The Bigelow station will be geared toward astronautics andcommercial and scientific microgravity research, Gold said, not tourism.

"First and foremost, we are not a space hotel," hestressed in an interview.

Bigelow Aerospace already has six customers lined up, in theform of memoranda of understanding with space agencies and governmentdepartments in Australia, the Netherlands, Japan, Singapore, Sweden and theUnited Kingdom.

The cost for customers to use the station remains uncertain,"as that's largely driven by the issue of transportation there andback," Gold said. "Once we know what transportation vehicle we'll useand where we'll launch from, we'll have a better idea on costs."

Their station could launch by 2015 or so, Gold said, usingUnited Launch Alliance's Atlas 5 rocket or SpaceX's Falcon 9 rocket. They arepartnered with Boeing to produce a crew capsule as part of NASA's CommercialCrew Development (CCDev) initiative.

"Customers and companies that have access to space willbe the economic giants of the future. We hope it happens here, and hope thatall of humanity can enjoy its benefits," Gold said.

Russian competition

Two Russian companies have also recently announced theirintentions to build, launch and operate a private space habitat named theCommercial Space Station, or CSS. [Illustration:Russia's Commercial Space Station]

"The most exciting possibilities include flights fromthe station to the moon or Mars," Sergey Kostenko, chief executive officerof Moscow-based Orbital Technologies, told

Orbital Technologies said the station will have a crew of upto seven and will be serviced by Russian Soyuz and Progress spacecraft andpotentially other commercially available vehicles. The station would consist ofone module about 10 feet (3 meters) in diameter powered by solar arrays, with ausable volume of about 700 cubic feet (20 cubic meters), Kostenko said. Theplan is to launch it in 2015 or 2016.

The company added that it already had several customersunder contract from the commercial space industry and the scientific communityinterested in areas such as medical research, protein crystallization, and materialsprocessing, as well as from the geographic imaging and remote-sensing industry.Media projects have also been proposed.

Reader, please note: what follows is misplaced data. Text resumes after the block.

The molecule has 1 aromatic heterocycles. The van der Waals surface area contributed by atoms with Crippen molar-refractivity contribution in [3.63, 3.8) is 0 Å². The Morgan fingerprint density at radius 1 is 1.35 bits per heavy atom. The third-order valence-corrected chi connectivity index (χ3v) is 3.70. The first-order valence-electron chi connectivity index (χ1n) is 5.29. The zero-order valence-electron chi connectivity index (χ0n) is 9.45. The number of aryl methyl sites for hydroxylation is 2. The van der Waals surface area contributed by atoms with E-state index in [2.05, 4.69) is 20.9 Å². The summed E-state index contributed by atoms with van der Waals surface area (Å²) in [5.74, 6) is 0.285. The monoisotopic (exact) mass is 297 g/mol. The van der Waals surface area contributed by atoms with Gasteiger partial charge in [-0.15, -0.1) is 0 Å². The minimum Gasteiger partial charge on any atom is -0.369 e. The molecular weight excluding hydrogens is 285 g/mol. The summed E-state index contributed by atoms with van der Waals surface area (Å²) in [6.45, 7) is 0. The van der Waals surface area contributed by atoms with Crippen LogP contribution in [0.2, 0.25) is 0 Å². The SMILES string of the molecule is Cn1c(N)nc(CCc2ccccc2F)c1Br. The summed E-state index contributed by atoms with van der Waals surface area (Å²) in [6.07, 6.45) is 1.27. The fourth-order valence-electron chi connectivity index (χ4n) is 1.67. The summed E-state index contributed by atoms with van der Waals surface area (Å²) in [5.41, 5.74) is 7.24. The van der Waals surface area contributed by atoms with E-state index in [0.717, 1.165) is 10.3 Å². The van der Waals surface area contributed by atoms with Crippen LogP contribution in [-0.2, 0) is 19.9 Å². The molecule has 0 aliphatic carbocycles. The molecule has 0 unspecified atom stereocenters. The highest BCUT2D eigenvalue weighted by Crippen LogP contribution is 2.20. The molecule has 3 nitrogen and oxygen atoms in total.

"The biggest goal may be tourism," Kostenko said.

The CommercialSpace Station could also serve as an emergency refuge for the InternationalSpace Station's crew.

"If a required maintenance procedure or a realemergency were to occur, without the return of the ISS crew to Earth, habitantscould use the CSS as a safe haven," said Alexey Krasnov, head of mannedspaceflight at Russia's Federal Space Agency.

Orbital Technologies is collaborating with Rocket and SpaceCorporation Energia (RSC Energia) to develop the station.

"We are pleased to be the general contractor of thisambitious project," said RSC Energia's president Vitaly Alexandrovich Lopota."For over a decade, RSC Energia's engineers have outlined and planned forthe production of the CSS. Having 40 years of experience in building orbitingspace platforms, RSC Energia has the technical resources and expertise; and ispoised to build the CSS in a short period of time."

Join our Space Forums to keep talking space on the latest missions, night sky and more! And if you have a news tip, correction or comment, let us know at:

Charles Q. Choi
Contributing Writer

Charles Q. Choi is a contributing writer for and Live Science. He covers all things human origins and astronomy as well as physics, animals and general science topics. Charles has a Master of Arts degree from the University of Missouri-Columbia, School of Journalism and a Bachelor of Arts degree from the University of South Florida. Charles has visited every continent on Earth, drinking rancid yak butter tea in Lhasa, snorkeling with sea lions in the Galapagos and even climbing an iceberg in Antarctica. Visit him at